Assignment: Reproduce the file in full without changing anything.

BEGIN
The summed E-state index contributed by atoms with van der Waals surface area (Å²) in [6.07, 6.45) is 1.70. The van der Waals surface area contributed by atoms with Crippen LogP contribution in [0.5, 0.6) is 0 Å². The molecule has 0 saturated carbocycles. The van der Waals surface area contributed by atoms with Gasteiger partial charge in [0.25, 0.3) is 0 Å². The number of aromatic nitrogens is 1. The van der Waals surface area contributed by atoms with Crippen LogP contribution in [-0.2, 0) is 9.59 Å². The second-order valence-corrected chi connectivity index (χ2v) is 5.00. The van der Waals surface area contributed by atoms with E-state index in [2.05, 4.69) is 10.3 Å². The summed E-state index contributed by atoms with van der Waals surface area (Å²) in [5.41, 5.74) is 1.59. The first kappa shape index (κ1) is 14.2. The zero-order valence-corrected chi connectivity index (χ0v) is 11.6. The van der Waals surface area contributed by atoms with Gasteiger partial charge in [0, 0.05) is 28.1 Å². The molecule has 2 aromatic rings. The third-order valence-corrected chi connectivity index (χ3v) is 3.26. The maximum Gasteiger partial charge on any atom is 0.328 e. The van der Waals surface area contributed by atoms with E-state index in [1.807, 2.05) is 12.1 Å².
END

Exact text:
The summed E-state index contributed by atoms with van der Waals surface area (Å²) in [6.07, 6.45) is 1.70. The van der Waals surface area contributed by atoms with Crippen LogP contribution in [0.5, 0.6) is 0 Å². The molecule has 0 saturated carbocycles. The van der Waals surface area contributed by atoms with Gasteiger partial charge in [0.25, 0.3) is 0 Å². The number of aromatic nitrogens is 1. The van der Waals surface area contributed by atoms with Crippen LogP contribution in [-0.2, 0) is 9.59 Å². The second-order valence-corrected chi connectivity index (χ2v) is 5.00. The van der Waals surface area contributed by atoms with E-state index in [2.05, 4.69) is 10.3 Å². The summed E-state index contributed by atoms with van der Waals surface area (Å²) in [5.41, 5.74) is 1.59. The first kappa shape index (κ1) is 14.2. The zero-order valence-corrected chi connectivity index (χ0v) is 11.6. The van der Waals surface area contributed by atoms with Gasteiger partial charge in [0, 0.05) is 28.1 Å². The molecule has 2 aromatic rings. The third-order valence-corrected chi connectivity index (χ3v) is 3.26. The maximum Gasteiger partial charge on any atom is 0.328 e. The van der Waals surface area contributed by atoms with E-state index in [1.807, 2.05) is 12.1 Å².